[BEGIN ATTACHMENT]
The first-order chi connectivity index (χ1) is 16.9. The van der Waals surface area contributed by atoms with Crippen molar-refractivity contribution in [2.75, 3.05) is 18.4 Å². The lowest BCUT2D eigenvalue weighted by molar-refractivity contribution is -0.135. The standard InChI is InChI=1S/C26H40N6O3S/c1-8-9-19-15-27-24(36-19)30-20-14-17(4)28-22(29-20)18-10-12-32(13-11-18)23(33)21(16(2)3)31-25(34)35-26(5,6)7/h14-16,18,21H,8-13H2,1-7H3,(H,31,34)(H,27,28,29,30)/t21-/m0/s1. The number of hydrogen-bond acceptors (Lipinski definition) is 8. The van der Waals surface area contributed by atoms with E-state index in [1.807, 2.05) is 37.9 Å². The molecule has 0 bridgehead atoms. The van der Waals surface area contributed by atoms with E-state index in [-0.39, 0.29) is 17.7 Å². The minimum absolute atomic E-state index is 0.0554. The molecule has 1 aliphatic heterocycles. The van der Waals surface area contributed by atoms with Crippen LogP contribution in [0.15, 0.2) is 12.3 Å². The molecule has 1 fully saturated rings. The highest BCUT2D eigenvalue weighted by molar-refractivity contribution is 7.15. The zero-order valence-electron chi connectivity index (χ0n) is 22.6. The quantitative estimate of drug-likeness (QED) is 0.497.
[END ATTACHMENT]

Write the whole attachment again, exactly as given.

The first-order chi connectivity index (χ1) is 16.9. The van der Waals surface area contributed by atoms with Crippen molar-refractivity contribution in [2.75, 3.05) is 18.4 Å². The lowest BCUT2D eigenvalue weighted by molar-refractivity contribution is -0.135. The standard InChI is InChI=1S/C26H40N6O3S/c1-8-9-19-15-27-24(36-19)30-20-14-17(4)28-22(29-20)18-10-12-32(13-11-18)23(33)21(16(2)3)31-25(34)35-26(5,6)7/h14-16,18,21H,8-13H2,1-7H3,(H,31,34)(H,27,28,29,30)/t21-/m0/s1. The number of hydrogen-bond acceptors (Lipinski definition) is 8. The van der Waals surface area contributed by atoms with E-state index in [1.807, 2.05) is 37.9 Å². The molecule has 0 bridgehead atoms. The van der Waals surface area contributed by atoms with E-state index in [-0.39, 0.29) is 17.7 Å². The minimum absolute atomic E-state index is 0.0554. The molecule has 1 aliphatic heterocycles. The van der Waals surface area contributed by atoms with Crippen LogP contribution in [0.15, 0.2) is 12.3 Å². The molecule has 1 fully saturated rings. The highest BCUT2D eigenvalue weighted by molar-refractivity contribution is 7.15. The zero-order valence-electron chi connectivity index (χ0n) is 22.6. The quantitative estimate of drug-likeness (QED) is 0.497.